Watson Peiris Mawatha in Moratuwa, which links the New Galle Road and Sea Beach Road is just 100 metres south of Holy Cross Junction (Kurusa Handiya). As you enter it, from the New Galle Road end, you are greeted with a huge pile of garbage to your left. On rainy days the whole area goes under water and the road resembles a river. Many vehicles have got damaged and hundreds of road users have suffered injuries because of the many dangerous potholes that cannot be spotted when the road is inundated. To add insult to injury, this area in question is more often than not, kept ill-lit after dark and the hapless residents have no option but to use alternative by-lanes .
Residents down the road are hopeful that the dynamic Mayor and his youthful deputy would remedy this problem very soon, since provincial council elections are very much in the pipeline!
A writer under the pen name Kumbakarna in the article titled, ''Ungodly acts by God's people" criticises the church for agitating for a change in the election date which fell on Maundy Thursday. He makes the accusation that the church is supporting the cause of Tamil separatism. He says the church is justifying its stand on the basis that if the Tamil separatists are defeated, the Christians themselves will be the target of attack. He then proceeds to issue a warning that there will be a fire which of course would engulf the small Christian minority.
He also says the church is promoting talks with the LTTE for a settlement. Surely if his argument is valid it is not in the interests of the church to do so and hasten the anticipated attack on the Christians. Perhaps he means to say the church is in a plot to save the LTTE from defeat rather than promoting peace.
It is the Western educated Buddhist intelligentsia that largely fermented the anti-Tamil campaign as well as the anti-Catholic campaign in the late fifties and sixties. They lobbied for the take-over of schools, the eviction of Catholic nursing sisters and the discrimination against Catholics in the public service.
They demanded the removal of Section 29 of the Soulbury Constitution which prohibited discrimination against ethnic and religious communities. This was achieved by the 1972 Constitution. Although individual rights were recognised in the 1978 Constitution it did not prohibit discrimination to a group. Nor did it recognise group rights. So although, individual Catholics have protection for their individual freedoms, there is no protection for their collective rights of worship.
The agitation against the election date was for protecting a group's right to collective worship. Some Christian sects have had their house churches burnt down and their pastors assaulted. The pastor as an individual could possibly go to courts to protect his rights (but note that our Constitution does not recognise the right to life).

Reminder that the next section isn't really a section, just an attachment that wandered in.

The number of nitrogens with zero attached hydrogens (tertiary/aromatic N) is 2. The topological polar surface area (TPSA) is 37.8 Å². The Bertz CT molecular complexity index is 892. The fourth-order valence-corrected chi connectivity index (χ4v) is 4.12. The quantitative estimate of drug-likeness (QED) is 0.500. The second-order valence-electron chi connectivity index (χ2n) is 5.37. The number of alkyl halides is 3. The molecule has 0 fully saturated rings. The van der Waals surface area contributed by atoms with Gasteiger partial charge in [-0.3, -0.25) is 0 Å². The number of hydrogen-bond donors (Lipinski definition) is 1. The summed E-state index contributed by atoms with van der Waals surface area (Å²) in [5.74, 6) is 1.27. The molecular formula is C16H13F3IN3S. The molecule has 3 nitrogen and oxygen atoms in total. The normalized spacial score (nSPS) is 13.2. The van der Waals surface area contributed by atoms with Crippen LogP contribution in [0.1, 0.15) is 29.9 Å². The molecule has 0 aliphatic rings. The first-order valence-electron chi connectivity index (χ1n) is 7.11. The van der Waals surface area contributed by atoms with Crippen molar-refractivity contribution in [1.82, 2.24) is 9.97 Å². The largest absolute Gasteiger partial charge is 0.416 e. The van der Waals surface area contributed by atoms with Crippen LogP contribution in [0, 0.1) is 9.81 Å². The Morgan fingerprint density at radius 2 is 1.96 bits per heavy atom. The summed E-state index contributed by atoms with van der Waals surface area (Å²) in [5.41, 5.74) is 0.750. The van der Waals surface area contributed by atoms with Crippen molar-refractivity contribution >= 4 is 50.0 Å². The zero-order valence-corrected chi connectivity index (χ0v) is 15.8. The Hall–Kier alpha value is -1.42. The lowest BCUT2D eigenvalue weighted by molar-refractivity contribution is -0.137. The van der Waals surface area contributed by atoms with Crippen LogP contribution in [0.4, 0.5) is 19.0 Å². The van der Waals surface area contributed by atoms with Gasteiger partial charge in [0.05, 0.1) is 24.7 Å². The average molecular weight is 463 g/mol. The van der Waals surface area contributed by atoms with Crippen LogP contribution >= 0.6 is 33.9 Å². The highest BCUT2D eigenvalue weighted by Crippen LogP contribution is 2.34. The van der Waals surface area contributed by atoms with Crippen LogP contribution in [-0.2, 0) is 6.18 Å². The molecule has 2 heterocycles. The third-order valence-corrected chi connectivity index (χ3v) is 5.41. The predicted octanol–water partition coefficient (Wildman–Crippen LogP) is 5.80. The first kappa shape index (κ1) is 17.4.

The Anglican Church (Church of Ceylon) which was incorporated under a local statute recently sought to amend its constitution. There was loud opposition from the Buddhist lobby implying perhaps they did not wish the law to recognise the identity of such a religious body. Sinhala Buddhist nationalism, Muslim nationalism or Christian nationalism are all betrayals of the fundamental doctrine of the founders of these religions.
The founders of these religions were men who were concerned for all human beings.These founders preached love and compassion for all human beings. Their message was addressed to all mankind. The mixing of Buddhist religious emotion with Sinhala nationalism is not in the spirit of Lord Buddha. Fortunately there are many Buddhist monks who are members of the Peace Movement and campaign for peace just like Catholic and Christian Bishops. The churches are obliged to promote peace and press for negotiations to settle disputes between the Tamils and Sinhalese. Nationalism is a pernicious Western phenomenon. It has taken hold in the west owing to the decline of Christianity there.
Surely if the two communities are to remain as members of the same polity, the dispute must be resolved and resolved through negotiation and not through outright victory in war. Nationalist wars have hardly ever ended in victory for one side while maintaining the unity of the polity. If the two communities are to live in one polity isn't it necessary that there should be peace between them based on some settlement of the dispute.?
As Karl Popper pointed out "each time it has been the intellectuals who from cowardice, presumption or pride have done the most terrible things......... we who have a special responsibility to the uneducated, are the betrayers of the mind. We invented and disseminated nationalism.'' Intellectuals must accept their responsibility for the truth and for mankind''. Dr Popper said. "To move even one step closer to peace we must give up ideologies which are a threat to peace."